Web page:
This issue is important regionally because polling shows that Arab publics say that ending the U.S. military presence in Iraq is the single most important thing the U.S. could do to improve its relations with that region. What they saw as U.S. atrocities in Iraq motivated many of the terrorists active after 2003. Ending the U.S. military role there will bring a sea change. (Only 4 percent of Arabs say that they are exercised by the issue of Afghanistan, so that is not the same thing in their eyes.)

Over Gen. Ray Odierno's objections, in June 30, 2009, U.S. troops ceased independently patrolling major Iraqi cities. Iraqis celebrated this change as "Sovereignty Day."

The Iraqi military and police, over which Prime Minister Nouri al-Maliki had largely gained control, proved able to keep order about as well as had their American and British colleagues. In July 2009, with the U.S. no longer patrolling, attacks and deaths declined by a third, and went on down from there. Despite two dramatic bombing waves in the capital, in August and November, the situation has in most places calmed down on an everyday basis. Flashpoints such as Mosul and Kirkuk remain, but had been violent when the U.S. military was there, too.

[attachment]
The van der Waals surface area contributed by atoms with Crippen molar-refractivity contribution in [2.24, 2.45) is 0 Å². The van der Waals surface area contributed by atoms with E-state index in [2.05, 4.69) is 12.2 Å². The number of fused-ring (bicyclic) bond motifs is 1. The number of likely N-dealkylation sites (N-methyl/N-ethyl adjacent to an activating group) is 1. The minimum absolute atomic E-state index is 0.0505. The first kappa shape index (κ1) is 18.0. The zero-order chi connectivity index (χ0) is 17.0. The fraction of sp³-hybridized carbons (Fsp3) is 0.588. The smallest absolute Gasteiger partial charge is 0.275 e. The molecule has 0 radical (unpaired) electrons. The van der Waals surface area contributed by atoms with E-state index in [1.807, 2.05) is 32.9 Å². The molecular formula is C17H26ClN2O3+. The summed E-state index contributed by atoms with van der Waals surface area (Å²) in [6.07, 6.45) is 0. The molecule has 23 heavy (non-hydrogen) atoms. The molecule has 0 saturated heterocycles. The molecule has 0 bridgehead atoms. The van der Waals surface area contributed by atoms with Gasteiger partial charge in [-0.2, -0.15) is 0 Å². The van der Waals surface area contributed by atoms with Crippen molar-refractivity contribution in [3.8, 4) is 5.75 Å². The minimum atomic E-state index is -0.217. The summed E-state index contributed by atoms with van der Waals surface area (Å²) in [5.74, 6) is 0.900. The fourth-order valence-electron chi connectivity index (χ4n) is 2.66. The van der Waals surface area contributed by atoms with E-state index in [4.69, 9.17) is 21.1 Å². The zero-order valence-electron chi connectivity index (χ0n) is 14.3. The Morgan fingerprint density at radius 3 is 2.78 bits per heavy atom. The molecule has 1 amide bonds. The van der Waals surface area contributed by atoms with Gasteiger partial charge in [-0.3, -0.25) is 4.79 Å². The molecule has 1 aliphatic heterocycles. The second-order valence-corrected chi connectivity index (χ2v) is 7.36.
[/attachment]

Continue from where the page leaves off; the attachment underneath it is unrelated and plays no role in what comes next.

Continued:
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Most Americans do not realize that U.S. troops seldom patrol or engage in combat in Iraq anymore, accounting for why none were killed in hostile action in December. The total number of U.S. troops in Iraq has fallen from a maximum of 160,000 during the Bush administration's "surge" to about 110,000. After the early March parliamentary elections, another big withdrawal will begin, bringing then number down to 50,000 or so non-combat troops by Sept. 1.

Critics of Obama often charge him with failing to end the Iraq war. But there is no longer an Iraq war. There are U.S. bases in a country where indigenous forces are still fighting a set of low-intensity struggles, with little U.S. involvement. Obama is having his troops leave exactly as quickly as the Iraqi parliament asked him to. Most U.S. troops in Iraq seem mainly to be in the moving business now, shipping out 1.5 million pieces of equipment.

The last 4,000 Marines will hand over responsibility for al-Anbar Province, once among the more violent places on earth, to the U.S. Army on Saturday, and shortly thereafter the Marines will depart the country.